5. It’s just not a very good song. To my mind, a comedy song should actually be a well-written song BEFORE the jokes are applied. Bad rapping interspersed with a pathetic refrain doesn’t cut it. It’s almost as though the idea of a couple of women creating a comedy song about HJs is good enough for some people. I guess I just like my comedy musicians to be both talented comedians and talented musicians. Is that too much to ask?
Compare “I Don’t Understand Job” to the brilliant compositions of The Lonely Island, many of which are masterful examples of the genres they parody. (Frankly, this is inspiring me to create another post praising the greatest hits of Samberg, Schaffer and Taccone.) It’s no surprise that music stars like Timberlake, Rihanna and Akon want to work with those guys — they are legitimate musical geniuses as well as hilarious comedians.
These two, on the other hand, just seem like adorable hacks.
Now, the comparison is a bit skewed because TLI have Saturday Night Live as their stage, and the videos we’ve been watching from G&O are homemade. But now that they’re starting to blow up, G&O are quickly acquiring video budgets and celebrity friends.
In fact, they dropped a new video this week that’s laden with the fruits of their success. And guess what, it sucks just as much as, if not more than, their previous efforts.
This is the one that pushed me over the edge from just saying “I’m not into this,” to hollering “Why is this considered funny?”
In 2011, is there anything clever, original or topical about dissing Ed Hardy-wearing and Axe-body-spraying douches? If anything, the success of the Jersey Shore crew demonstrates that club-going, fake-tanning meatheads have actually come around the other end from extreme lameness to ironic hilarity.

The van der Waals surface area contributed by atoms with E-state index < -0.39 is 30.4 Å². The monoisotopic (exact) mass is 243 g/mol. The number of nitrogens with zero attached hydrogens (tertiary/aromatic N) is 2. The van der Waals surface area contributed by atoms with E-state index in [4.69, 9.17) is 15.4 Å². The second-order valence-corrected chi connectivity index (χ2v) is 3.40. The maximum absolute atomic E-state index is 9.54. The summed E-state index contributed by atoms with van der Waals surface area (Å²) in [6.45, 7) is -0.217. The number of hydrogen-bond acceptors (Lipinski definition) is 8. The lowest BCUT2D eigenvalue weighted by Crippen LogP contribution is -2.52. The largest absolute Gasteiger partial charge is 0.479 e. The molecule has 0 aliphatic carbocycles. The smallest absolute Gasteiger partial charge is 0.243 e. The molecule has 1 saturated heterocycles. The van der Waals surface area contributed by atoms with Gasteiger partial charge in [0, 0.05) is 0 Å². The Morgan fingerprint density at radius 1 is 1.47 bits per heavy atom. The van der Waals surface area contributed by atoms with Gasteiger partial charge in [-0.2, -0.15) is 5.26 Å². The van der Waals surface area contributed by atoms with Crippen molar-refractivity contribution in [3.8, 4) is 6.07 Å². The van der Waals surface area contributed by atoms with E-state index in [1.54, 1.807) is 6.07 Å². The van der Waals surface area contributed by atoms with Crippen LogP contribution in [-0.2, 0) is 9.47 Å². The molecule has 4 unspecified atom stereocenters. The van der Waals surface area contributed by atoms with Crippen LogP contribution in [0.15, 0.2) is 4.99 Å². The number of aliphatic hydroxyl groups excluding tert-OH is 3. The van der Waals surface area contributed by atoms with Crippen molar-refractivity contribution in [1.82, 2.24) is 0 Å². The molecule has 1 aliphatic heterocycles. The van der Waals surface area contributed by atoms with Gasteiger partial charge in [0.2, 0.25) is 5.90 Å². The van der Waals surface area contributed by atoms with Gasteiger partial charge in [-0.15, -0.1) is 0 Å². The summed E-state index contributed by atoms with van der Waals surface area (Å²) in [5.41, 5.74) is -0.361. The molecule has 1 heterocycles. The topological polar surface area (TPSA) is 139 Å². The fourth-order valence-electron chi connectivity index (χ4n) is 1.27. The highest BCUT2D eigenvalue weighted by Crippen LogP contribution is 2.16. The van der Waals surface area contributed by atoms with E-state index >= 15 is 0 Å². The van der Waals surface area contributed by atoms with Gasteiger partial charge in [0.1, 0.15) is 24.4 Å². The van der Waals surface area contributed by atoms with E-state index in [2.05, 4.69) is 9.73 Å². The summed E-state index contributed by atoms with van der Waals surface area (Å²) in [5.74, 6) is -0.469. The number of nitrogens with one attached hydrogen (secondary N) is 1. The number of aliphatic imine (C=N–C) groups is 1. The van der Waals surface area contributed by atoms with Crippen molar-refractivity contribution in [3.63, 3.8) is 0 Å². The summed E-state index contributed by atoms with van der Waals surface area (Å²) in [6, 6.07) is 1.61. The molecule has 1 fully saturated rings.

Again, and most fundamentally, the lyrics are stupid. Yet many people apparently disagree with me! The Huffington Post gushed:
It features some of their best lyrics to date (“I ain’t in love with you cousin/I ain’t George Michael Bluth”).
Yeah, see, in my world, that is NOT funny. It was unbelievably hilarious on Arrested Development when George Michael and Maeby went to see “Dangerous Cousins” and Michael Cera was tormented with lust for his aunt’s daughter. But simply reminding us that George Michael wanted to bang his cousin is not funny in and of itself.
If a rapper dropped this line in the midst of a true banger, I’d appreciate it as a little added pop-cultural bonus. But when lines like this constitute the alleged value of the song (it certainly isn’t the musical value that people are tuning in for) I have to protest.
I touched base with a couple of wise heads in the ROTI organization to see what they thought. C. Dave commented, “AHHH! Had never heard of them but after a minute of Pregnant Women are Dumb and Gay Boyfriend I’m at a loss to think of the last thing I found as annoying and self-satisfied and unfunny. HBO deal? Chelsea lately.”
Nils Coq au Vin had an interesting theory. “I get the sense that they are part of the comedy scene…all the comics know them, they are probably on Comedy Death Ray and other circuits in LA. I mean, the thing with the ‘alternative’ comedy scene, they all identify themselves as outsiders to a degree. They can’t really kick anyone out who keeps showing up. Especially if you’re a woman, because comedy nerds have a huge blind spot for women. If you keep doing the circuit, eventually you get asked to do things that lead to other things, and then boom, suddenly people at HBO think ‘they must be really good!'”
I realize that my pantheon of comedy songsmiths is an all-male affair. Call us comedy sexists if you will. But I believe that the REAL sexists are those who would celebrate a couple of unfunny women simply because they are moderately attractive and sing songs about handjobs. There’s tons of female comedy geniuses out there, but I don’t think Micucci and Lindhorne deserve the laurels that they’re getting.
And step the fuck off of Art Garfunkel and John Oates. Those men may have been overshadowed by their musical partners, but they were geniuses in their own right who wouldn’t be caught dead singing a stupid line like “handjob, bland job, I don’t understand job.”
Disagree? I’d love to know what I’m missing so I can understand this puzzling phenomenon. The comments section is ready to receive your outrage.
In the meantime, I’ll be cleaning my palate with some REAL comedy.